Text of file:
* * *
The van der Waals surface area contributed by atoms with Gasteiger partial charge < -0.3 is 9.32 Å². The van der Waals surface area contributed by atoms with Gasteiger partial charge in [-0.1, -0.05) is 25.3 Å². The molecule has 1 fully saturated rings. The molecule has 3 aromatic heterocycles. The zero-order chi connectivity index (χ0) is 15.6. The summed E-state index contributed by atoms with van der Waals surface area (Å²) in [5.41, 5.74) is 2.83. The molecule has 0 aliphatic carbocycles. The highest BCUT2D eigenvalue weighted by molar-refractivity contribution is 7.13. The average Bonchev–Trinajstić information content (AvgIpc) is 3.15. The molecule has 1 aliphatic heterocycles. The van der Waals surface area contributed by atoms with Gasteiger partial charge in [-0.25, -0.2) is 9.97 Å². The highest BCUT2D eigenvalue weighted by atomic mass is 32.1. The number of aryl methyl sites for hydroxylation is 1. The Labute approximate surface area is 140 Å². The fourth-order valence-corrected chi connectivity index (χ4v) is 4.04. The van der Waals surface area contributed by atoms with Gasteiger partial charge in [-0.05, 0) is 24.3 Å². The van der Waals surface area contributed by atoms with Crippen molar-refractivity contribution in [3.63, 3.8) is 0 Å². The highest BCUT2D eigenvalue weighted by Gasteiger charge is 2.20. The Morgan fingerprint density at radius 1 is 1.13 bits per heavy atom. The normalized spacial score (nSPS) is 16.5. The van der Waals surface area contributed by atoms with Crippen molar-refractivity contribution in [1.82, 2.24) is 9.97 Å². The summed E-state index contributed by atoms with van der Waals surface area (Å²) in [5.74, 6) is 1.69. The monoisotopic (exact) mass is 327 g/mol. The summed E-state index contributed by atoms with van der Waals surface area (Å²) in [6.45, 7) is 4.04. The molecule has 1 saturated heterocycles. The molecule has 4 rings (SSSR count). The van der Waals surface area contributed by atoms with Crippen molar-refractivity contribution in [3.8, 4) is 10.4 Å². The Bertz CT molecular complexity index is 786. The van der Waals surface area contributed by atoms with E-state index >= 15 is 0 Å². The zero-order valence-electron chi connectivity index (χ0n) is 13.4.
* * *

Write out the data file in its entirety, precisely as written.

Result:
The van der Waals surface area contributed by atoms with Gasteiger partial charge < -0.3 is 9.32 Å². The van der Waals surface area contributed by atoms with Gasteiger partial charge in [-0.1, -0.05) is 25.3 Å². The molecule has 1 fully saturated rings. The molecule has 3 aromatic heterocycles. The zero-order chi connectivity index (χ0) is 15.6. The summed E-state index contributed by atoms with van der Waals surface area (Å²) in [5.41, 5.74) is 2.83. The molecule has 0 aliphatic carbocycles. The highest BCUT2D eigenvalue weighted by molar-refractivity contribution is 7.13. The average Bonchev–Trinajstić information content (AvgIpc) is 3.15. The molecule has 1 aliphatic heterocycles. The van der Waals surface area contributed by atoms with Gasteiger partial charge in [-0.25, -0.2) is 9.97 Å². The highest BCUT2D eigenvalue weighted by atomic mass is 32.1. The number of aryl methyl sites for hydroxylation is 1. The Labute approximate surface area is 140 Å². The fourth-order valence-corrected chi connectivity index (χ4v) is 4.04. The van der Waals surface area contributed by atoms with Gasteiger partial charge in [-0.05, 0) is 24.3 Å². The van der Waals surface area contributed by atoms with Crippen molar-refractivity contribution in [3.63, 3.8) is 0 Å². The highest BCUT2D eigenvalue weighted by Gasteiger charge is 2.20. The Morgan fingerprint density at radius 1 is 1.13 bits per heavy atom. The normalized spacial score (nSPS) is 16.5. The van der Waals surface area contributed by atoms with Crippen molar-refractivity contribution in [1.82, 2.24) is 9.97 Å². The summed E-state index contributed by atoms with van der Waals surface area (Å²) in [5.74, 6) is 1.69. The monoisotopic (exact) mass is 327 g/mol. The summed E-state index contributed by atoms with van der Waals surface area (Å²) in [6.45, 7) is 4.04. The molecule has 1 saturated heterocycles. The molecule has 4 rings (SSSR count). The van der Waals surface area contributed by atoms with Crippen molar-refractivity contribution in [3.8, 4) is 10.4 Å². The Bertz CT molecular complexity index is 786. The van der Waals surface area contributed by atoms with E-state index >= 15 is 0 Å². The zero-order valence-electron chi connectivity index (χ0n) is 13.4.